Ignekalbo is a farmer. He is also president of a group known as the Youth Union for Food in Makeure, in West Mayo-Kebbi Province, Chad. 

‘Before the introduction of CCMP in our village, collaboration was a nightmare and the villagers’ social life was a mess. It was difficult for the population to work in mixed groups of men and women and different faiths,’ says Ignekalbo. 

He adds: ‘People used to hate each other so it wasn’t easy to organise community meetings. This meant we weren’t able to reflect together on the state of the village and decide on joint actions for its development.’ 

Existing community groups were categorised by gender, age and religion and each group initiated projects alone. There was no room for women to integrate with men’s groups because of tradition. And women were neglected and viewed as ‘second-class people with no intelligence’. 


In 2013, Pastor Parmenas, who is also a CCMP facilitator, started to encourage his church in Makeure to spend more time in Bible studies. These have helped the congregation to become better aware of the value of women and the importance of building relationships with all community members irrespective of gender, age and beliefs. 

‘Once we internalised the word of God, we decided to allow women to join in with the analysis of issues we face, in decision making and in implementing church activities,’ says Ignekalbo.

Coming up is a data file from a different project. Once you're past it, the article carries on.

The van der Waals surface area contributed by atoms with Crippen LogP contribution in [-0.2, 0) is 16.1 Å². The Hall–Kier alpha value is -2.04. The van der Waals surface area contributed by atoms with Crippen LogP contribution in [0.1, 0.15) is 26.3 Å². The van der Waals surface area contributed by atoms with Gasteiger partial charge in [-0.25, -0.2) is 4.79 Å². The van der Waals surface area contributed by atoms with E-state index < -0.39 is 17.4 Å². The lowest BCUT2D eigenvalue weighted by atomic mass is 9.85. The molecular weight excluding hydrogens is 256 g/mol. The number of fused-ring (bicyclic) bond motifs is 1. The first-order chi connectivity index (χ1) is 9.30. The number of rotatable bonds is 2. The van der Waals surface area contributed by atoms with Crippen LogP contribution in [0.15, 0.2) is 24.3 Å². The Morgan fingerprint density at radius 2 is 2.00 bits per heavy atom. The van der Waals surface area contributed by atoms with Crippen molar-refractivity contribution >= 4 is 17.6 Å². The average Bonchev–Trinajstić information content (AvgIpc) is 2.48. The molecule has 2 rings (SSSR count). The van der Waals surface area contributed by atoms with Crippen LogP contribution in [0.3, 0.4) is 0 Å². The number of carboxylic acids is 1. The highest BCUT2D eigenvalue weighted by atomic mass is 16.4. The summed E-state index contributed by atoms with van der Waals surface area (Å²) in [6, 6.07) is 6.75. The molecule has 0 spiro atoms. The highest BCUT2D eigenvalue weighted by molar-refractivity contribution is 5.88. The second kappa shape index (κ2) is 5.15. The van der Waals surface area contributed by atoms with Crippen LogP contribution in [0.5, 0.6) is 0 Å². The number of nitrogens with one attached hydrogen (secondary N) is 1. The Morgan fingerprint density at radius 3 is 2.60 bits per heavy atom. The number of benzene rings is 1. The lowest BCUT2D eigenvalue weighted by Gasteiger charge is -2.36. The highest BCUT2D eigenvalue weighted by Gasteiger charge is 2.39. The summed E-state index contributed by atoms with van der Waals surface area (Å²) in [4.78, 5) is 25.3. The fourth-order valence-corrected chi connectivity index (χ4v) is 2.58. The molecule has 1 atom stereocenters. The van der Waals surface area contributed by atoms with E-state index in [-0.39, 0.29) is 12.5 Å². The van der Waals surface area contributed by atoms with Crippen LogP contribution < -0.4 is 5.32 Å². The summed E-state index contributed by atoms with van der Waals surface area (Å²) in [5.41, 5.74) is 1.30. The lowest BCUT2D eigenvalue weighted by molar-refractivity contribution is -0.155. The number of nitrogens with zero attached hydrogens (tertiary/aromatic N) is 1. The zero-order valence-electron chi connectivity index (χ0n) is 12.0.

Initially, though, the women were unsure. So Pastor Parmenas continued to challenge them and also to talk with their husbands to encourage their wives to work together with the men. Gradually they integrated into what were previously all-male groups. 

‘The men created space for women and welcomed them,’ says Ignekalbo. ‘Once the women felt accepted, valued and respected, they were less reserved. They began to take an active part alongside men in different village initiatives.’ 

The common achievements have been many: together drilling a borehole that provides drinking water to the population all year round; setting up a community school and building classrooms; reforestation, using community farms to provide income to support village projects, and limiting where animals can pasture to avoid conflict among community members. 

Today, women and men in the church are elected as equals at a decision-making level and in resource management bodies. And women actively participate in group discussions where they often challenge men. 


Later, when other women in the village saw what had happened, they gained confidence and started to follow the example of Christian women. 

Now men and women from different backgrounds work together as well as Christians and non-Christians, without reference to gender, age and belief. People from all walks of life occupy important positions of responsibility. 

‘As we work together with non-Christians, some of them have started to gradually come to church, whereas before, they hated Christians and did not want to hear about the church,’ says Ignekalbo. ‘The Christians also used to hate non-Christians and did not want to approach them. Now the situation has completely changed and suddenly the relationships have greatly improved. Everyone works together well for the development of the village. We are very grateful to God for that.’ 

Read more about CCMP in Africa.

This blog was originally written by Kal-Ignabet Pakagochy for Tearfund. You can find the original blog by clicking here. Tearfund have agreed for this blog to be shared by The Greenhouse.

Ignekalbo Gilbert is proud that many positive changes have taken place in his village since it started a church and community mobilisation process (CCMP) in 2013.